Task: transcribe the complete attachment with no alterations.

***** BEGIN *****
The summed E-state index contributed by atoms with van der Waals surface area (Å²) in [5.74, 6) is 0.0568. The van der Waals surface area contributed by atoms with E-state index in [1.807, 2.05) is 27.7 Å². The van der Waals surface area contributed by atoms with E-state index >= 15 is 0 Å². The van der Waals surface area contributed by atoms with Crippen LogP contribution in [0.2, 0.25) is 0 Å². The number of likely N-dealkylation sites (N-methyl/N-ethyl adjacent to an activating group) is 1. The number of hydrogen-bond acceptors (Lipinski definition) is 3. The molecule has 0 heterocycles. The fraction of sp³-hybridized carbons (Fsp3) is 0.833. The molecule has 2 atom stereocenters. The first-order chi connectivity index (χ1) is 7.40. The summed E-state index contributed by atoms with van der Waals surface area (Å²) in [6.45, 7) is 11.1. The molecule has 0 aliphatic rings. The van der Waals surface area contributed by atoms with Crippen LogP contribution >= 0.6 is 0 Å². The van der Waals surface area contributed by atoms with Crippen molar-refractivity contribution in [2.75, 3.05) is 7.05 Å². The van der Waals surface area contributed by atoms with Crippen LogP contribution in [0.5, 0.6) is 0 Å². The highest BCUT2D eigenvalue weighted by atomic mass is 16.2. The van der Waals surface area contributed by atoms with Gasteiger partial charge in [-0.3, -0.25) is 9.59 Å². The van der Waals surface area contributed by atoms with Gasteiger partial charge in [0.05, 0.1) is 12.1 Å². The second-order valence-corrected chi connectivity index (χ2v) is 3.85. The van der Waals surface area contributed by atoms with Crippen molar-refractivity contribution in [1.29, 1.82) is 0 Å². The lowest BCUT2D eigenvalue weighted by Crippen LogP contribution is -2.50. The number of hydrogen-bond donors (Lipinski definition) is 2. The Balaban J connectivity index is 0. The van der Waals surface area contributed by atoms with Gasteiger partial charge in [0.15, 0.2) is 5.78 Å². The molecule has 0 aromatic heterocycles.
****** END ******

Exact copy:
The summed E-state index contributed by atoms with van der Waals surface area (Å²) in [5.74, 6) is 0.0568. The van der Waals surface area contributed by atoms with E-state index in [1.807, 2.05) is 27.7 Å². The van der Waals surface area contributed by atoms with E-state index >= 15 is 0 Å². The van der Waals surface area contributed by atoms with Crippen LogP contribution in [0.2, 0.25) is 0 Å². The number of likely N-dealkylation sites (N-methyl/N-ethyl adjacent to an activating group) is 1. The number of hydrogen-bond acceptors (Lipinski definition) is 3. The molecule has 0 heterocycles. The fraction of sp³-hybridized carbons (Fsp3) is 0.833. The molecule has 2 atom stereocenters. The first-order chi connectivity index (χ1) is 7.40. The summed E-state index contributed by atoms with van der Waals surface area (Å²) in [6.45, 7) is 11.1. The molecule has 0 aliphatic rings. The van der Waals surface area contributed by atoms with Crippen LogP contribution >= 0.6 is 0 Å². The van der Waals surface area contributed by atoms with Crippen molar-refractivity contribution in [2.75, 3.05) is 7.05 Å². The van der Waals surface area contributed by atoms with Crippen LogP contribution in [0.5, 0.6) is 0 Å². The highest BCUT2D eigenvalue weighted by atomic mass is 16.2. The van der Waals surface area contributed by atoms with Gasteiger partial charge in [-0.3, -0.25) is 9.59 Å². The van der Waals surface area contributed by atoms with Gasteiger partial charge in [0.05, 0.1) is 12.1 Å². The second-order valence-corrected chi connectivity index (χ2v) is 3.85. The van der Waals surface area contributed by atoms with Crippen molar-refractivity contribution in [1.29, 1.82) is 0 Å². The lowest BCUT2D eigenvalue weighted by Crippen LogP contribution is -2.50. The number of hydrogen-bond donors (Lipinski definition) is 2. The Balaban J connectivity index is 0. The van der Waals surface area contributed by atoms with Gasteiger partial charge in [0.15, 0.2) is 5.78 Å². The molecule has 0 aromatic heterocycles.